Mexico’s Peña Looks Certain to Win Presidency

Polls suggest that Mexico’s once dominant Institutional Revolutionary Party will again claim the presidency in July. The party’s candidate, Enrique Peña Nieto, has a comfortable lead of roughly 20 percent over his closest competitors. Several hiccups and gaffs haven’t significantly damaged his reputation. A possible scandal involving his family could have a negative impact on his popularity yet however.

Last month, the candidate’s daughter took to Twitter to denounce her father’s critics as “a bunch of morons from the proletariat.” He had been made fun of on social media when he apparently failed to remember any books beyond the Bible that had shaped his thinking and couldn’t mention the prices of basic commodities like tortillas nor the country’s minimum wage.

If there is a drop in Peña’s approval rating, it will likely recover in the upcoming months as the incidents are forgotten and the elections move closer. Mass online criticism of the candidate has already winded down. So long as Peña and his family refrain from committing more public mistakes, the next polls, which will be conducted in February, could be encouraging for him.

The media exposure that Peña and his family enjoy, and have helped him propel to frontrunner status, could ultimately work against him if the people grow weary of what the French call the peoplisation of politics. President Nicolas Sarkozy and his celebrity wife Carla Bruni have avoided the spotlights in more recent years after French voters came to perceive their leader’s presence in the headlines and tabloids as unpresidential.

Peña could suffer the same fate before there are even elections, especially if Mexico’s other political parties exploit this vulnerability and manage to portray him as an unserious candidate who may seem glamorous but lacks the intellectual depth to lead.

For the conservative National Action Party to mount an effective campaign against Peña, it will soon have to nominate a candidate to succeed incumbent president Felipe Calderón. Former businesswoman Josefina Vázquez Mota is the party’s best option according the polls but it is losing precious time to challenge Peña as long as it fails to nominate her.

Another potential obstacle to PAN winning the presidency again is the socialist Party of the Democratic Revolution which may be tempted to focus its attacks on the incumbent party, thus splitting the non-PRI vote. If rather they prioritize undermining Peña’s popularity, they may regain competitiveness in the polls ahead of the vote this summer but given PDR’s history of battling the right, a coordinated anti-Peña campaign seems unlikely.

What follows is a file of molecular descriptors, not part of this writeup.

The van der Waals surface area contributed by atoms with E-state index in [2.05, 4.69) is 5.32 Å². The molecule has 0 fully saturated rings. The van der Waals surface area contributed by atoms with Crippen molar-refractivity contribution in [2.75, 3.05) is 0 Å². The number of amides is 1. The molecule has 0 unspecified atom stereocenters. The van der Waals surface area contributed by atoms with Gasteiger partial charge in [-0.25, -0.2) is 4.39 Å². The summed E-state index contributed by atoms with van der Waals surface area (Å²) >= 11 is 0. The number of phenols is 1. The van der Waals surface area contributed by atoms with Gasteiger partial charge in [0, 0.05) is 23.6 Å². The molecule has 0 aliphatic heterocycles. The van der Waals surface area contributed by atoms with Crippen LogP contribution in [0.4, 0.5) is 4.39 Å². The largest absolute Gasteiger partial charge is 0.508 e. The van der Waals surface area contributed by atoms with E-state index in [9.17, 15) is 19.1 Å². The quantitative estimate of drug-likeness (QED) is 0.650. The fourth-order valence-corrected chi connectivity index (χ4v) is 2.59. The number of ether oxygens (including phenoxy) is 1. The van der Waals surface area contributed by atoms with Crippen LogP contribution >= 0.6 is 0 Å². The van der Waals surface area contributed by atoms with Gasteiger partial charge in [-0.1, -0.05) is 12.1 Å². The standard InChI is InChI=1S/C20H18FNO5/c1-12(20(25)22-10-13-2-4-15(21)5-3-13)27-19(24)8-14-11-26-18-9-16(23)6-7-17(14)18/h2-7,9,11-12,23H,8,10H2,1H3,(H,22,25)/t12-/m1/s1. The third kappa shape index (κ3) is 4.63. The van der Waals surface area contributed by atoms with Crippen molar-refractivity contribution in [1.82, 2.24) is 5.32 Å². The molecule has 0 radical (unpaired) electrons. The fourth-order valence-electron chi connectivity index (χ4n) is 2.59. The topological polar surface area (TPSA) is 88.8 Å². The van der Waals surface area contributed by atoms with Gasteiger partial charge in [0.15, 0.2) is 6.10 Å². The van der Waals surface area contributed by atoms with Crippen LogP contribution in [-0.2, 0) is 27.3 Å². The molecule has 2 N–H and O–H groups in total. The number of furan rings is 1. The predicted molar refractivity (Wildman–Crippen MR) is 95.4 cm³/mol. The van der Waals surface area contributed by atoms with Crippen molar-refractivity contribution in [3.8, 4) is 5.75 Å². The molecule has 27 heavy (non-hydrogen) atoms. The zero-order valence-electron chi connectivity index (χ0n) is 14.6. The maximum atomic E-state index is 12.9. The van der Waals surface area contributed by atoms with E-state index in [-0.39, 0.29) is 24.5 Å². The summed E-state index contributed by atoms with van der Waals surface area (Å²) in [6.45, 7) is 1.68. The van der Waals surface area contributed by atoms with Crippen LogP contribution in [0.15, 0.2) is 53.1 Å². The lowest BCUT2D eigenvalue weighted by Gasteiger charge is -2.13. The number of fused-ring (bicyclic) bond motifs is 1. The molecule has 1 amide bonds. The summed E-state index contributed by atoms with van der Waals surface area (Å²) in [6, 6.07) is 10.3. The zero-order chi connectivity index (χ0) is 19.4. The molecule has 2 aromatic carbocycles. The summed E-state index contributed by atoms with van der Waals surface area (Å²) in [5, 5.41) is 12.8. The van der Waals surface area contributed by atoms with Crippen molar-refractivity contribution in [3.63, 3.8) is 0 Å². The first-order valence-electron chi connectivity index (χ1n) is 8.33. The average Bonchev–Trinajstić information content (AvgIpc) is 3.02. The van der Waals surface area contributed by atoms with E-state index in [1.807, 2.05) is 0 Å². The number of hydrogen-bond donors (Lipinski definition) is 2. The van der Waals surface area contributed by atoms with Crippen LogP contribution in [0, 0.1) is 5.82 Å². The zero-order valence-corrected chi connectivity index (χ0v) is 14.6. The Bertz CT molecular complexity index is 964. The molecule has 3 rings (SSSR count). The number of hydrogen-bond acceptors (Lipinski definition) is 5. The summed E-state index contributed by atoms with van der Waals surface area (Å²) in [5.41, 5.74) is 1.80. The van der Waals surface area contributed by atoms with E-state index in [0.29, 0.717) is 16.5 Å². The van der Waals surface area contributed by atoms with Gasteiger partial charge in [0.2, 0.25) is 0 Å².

Challenges to American-Mexican Security Cooperation

Texas’ governor Rick Perry recently suggested that Mexico and the United States should cooperate militarily to solve the drug conflict along their border. The comment irked the political leadership in Mexico. Mexico’s ambassador to the United States was very clear when he stated that the possibility was not on the table.

Although violence is rising and corruption among the Mexican armed forces increasing, there are historical and political reasons for limiting military cooperation between the two North American countries.

Throughout Latin America, sovereignty has been traditionally been a highly regarded principle. Its countries were forged from independence struggles with European powers. Once independent, arguments which emphasized the protection of territorial integrity and of sovereignty against foreign aggression became factors of social cohesion in these states and helped shape their national identities. They quickly became sacrosanct principles for the young nations. The second wave of colonialism, in Africa and Asia, and the subsequent interventionist policies of the United States during the Cold War only helped to accentuate their importance.

For Mexicans, speaking of territorial integrity and the United States at the same time is especially contentious. The 1846-1848 Mexican-American War ended in Washington annexing nearly half of Mexican territory. It is an event that every Mexican is taught well in school.

Friction endured in the twentieth century. Under Institutional Revolutionary Party (PRI) rule, the bilateral relationship has had more downs than ups. Factions within the party did not bother to hide their discomfort with American foreign policy and publicly supported leftist guerrillas in Central America.

Improvements in the relationship were rapidly seen when the most technocratic faction within PRI arrived to power and even more when the incumbent National Action Party (PAN) defeated the PRI in 2000. However, security policy and cooperation of both countries is still restrained by arguments of sovereignty.

Recognizing that drug trafficking is a transnational problem that Mexico cannot confront by itself, the current government has demonstrated a willingness to improve bilateral cooperation in the security area. It agreed to unmanned American drone aircraft patrolling the border and let American agents operate in Mexican airports. These measures were widely criticized by Mexican society however which, by majority, regards American actions within its national territory as tantamount to intervention. Consequently, PAN’s opposition may use their concessions as political weapons. American politicians should bear this in mind, especially as Mexico prepares for presidential elections in 2012.